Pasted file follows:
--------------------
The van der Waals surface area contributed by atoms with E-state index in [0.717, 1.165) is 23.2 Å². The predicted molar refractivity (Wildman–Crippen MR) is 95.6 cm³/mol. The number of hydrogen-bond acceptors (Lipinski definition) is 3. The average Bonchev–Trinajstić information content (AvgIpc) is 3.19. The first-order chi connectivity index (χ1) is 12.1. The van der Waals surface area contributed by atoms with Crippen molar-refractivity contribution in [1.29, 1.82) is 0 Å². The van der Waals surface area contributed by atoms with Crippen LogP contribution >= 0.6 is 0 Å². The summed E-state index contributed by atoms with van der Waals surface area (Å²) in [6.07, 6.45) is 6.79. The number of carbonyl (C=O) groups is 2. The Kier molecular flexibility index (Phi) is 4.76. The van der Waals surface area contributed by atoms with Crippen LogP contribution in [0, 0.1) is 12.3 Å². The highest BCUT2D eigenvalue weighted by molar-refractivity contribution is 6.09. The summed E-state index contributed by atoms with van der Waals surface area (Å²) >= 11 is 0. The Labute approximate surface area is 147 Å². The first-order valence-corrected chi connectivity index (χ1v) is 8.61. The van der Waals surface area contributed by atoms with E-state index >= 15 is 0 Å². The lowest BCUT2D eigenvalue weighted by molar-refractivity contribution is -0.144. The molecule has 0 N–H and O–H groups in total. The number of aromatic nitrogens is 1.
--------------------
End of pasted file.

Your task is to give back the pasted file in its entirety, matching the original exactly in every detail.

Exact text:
The van der Waals surface area contributed by atoms with E-state index in [0.717, 1.165) is 23.2 Å². The predicted molar refractivity (Wildman–Crippen MR) is 95.6 cm³/mol. The number of hydrogen-bond acceptors (Lipinski definition) is 3. The average Bonchev–Trinajstić information content (AvgIpc) is 3.19. The first-order chi connectivity index (χ1) is 12.1. The van der Waals surface area contributed by atoms with Crippen molar-refractivity contribution in [1.29, 1.82) is 0 Å². The van der Waals surface area contributed by atoms with Crippen LogP contribution >= 0.6 is 0 Å². The summed E-state index contributed by atoms with van der Waals surface area (Å²) in [6.07, 6.45) is 6.79. The number of carbonyl (C=O) groups is 2. The Kier molecular flexibility index (Phi) is 4.76. The van der Waals surface area contributed by atoms with Crippen LogP contribution in [0, 0.1) is 12.3 Å². The highest BCUT2D eigenvalue weighted by molar-refractivity contribution is 6.09. The summed E-state index contributed by atoms with van der Waals surface area (Å²) >= 11 is 0. The Labute approximate surface area is 147 Å². The first-order valence-corrected chi connectivity index (χ1v) is 8.61. The van der Waals surface area contributed by atoms with E-state index >= 15 is 0 Å². The lowest BCUT2D eigenvalue weighted by molar-refractivity contribution is -0.144. The molecule has 0 N–H and O–H groups in total. The number of aromatic nitrogens is 1.